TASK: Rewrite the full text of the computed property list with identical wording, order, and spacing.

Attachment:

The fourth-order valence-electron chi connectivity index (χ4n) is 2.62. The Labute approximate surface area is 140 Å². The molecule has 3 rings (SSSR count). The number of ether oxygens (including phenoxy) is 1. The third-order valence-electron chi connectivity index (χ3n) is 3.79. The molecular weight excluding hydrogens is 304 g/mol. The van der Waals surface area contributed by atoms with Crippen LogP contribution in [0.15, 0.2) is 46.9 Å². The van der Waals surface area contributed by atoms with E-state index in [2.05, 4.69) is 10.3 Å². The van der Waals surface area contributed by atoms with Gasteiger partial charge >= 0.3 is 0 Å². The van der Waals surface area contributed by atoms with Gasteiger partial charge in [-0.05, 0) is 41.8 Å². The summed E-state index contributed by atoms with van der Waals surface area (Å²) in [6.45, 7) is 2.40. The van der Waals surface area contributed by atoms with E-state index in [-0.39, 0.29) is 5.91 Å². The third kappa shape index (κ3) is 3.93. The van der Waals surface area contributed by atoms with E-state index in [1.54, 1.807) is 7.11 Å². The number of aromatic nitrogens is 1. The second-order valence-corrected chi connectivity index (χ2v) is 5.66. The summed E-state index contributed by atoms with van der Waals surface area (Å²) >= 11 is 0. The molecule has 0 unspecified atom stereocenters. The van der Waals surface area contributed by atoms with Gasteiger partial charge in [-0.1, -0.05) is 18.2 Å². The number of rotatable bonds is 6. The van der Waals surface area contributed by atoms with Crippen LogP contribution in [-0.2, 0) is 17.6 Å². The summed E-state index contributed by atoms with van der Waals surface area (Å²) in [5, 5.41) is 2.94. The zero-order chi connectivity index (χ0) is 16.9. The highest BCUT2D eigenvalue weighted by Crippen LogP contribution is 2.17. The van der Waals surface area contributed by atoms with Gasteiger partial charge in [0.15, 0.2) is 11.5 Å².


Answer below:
The fourth-order valence-electron chi connectivity index (χ4n) is 2.62. The Labute approximate surface area is 140 Å². The molecule has 3 rings (SSSR count). The number of ether oxygens (including phenoxy) is 1. The third-order valence-electron chi connectivity index (χ3n) is 3.79. The molecular weight excluding hydrogens is 304 g/mol. The van der Waals surface area contributed by atoms with Crippen LogP contribution in [0.15, 0.2) is 46.9 Å². The van der Waals surface area contributed by atoms with E-state index in [2.05, 4.69) is 10.3 Å². The van der Waals surface area contributed by atoms with Gasteiger partial charge >= 0.3 is 0 Å². The van der Waals surface area contributed by atoms with Gasteiger partial charge in [-0.05, 0) is 41.8 Å². The summed E-state index contributed by atoms with van der Waals surface area (Å²) in [6.45, 7) is 2.40. The van der Waals surface area contributed by atoms with E-state index in [-0.39, 0.29) is 5.91 Å². The third kappa shape index (κ3) is 3.93. The van der Waals surface area contributed by atoms with E-state index in [1.54, 1.807) is 7.11 Å². The number of aromatic nitrogens is 1. The second-order valence-corrected chi connectivity index (χ2v) is 5.66. The summed E-state index contributed by atoms with van der Waals surface area (Å²) >= 11 is 0. The molecule has 0 unspecified atom stereocenters. The van der Waals surface area contributed by atoms with Gasteiger partial charge in [-0.1, -0.05) is 18.2 Å². The number of rotatable bonds is 6. The van der Waals surface area contributed by atoms with Crippen LogP contribution in [-0.2, 0) is 17.6 Å². The summed E-state index contributed by atoms with van der Waals surface area (Å²) in [5, 5.41) is 2.94. The zero-order chi connectivity index (χ0) is 16.9. The highest BCUT2D eigenvalue weighted by Crippen LogP contribution is 2.17. The van der Waals surface area contributed by atoms with Gasteiger partial charge in [0.15, 0.2) is 11.5 Å².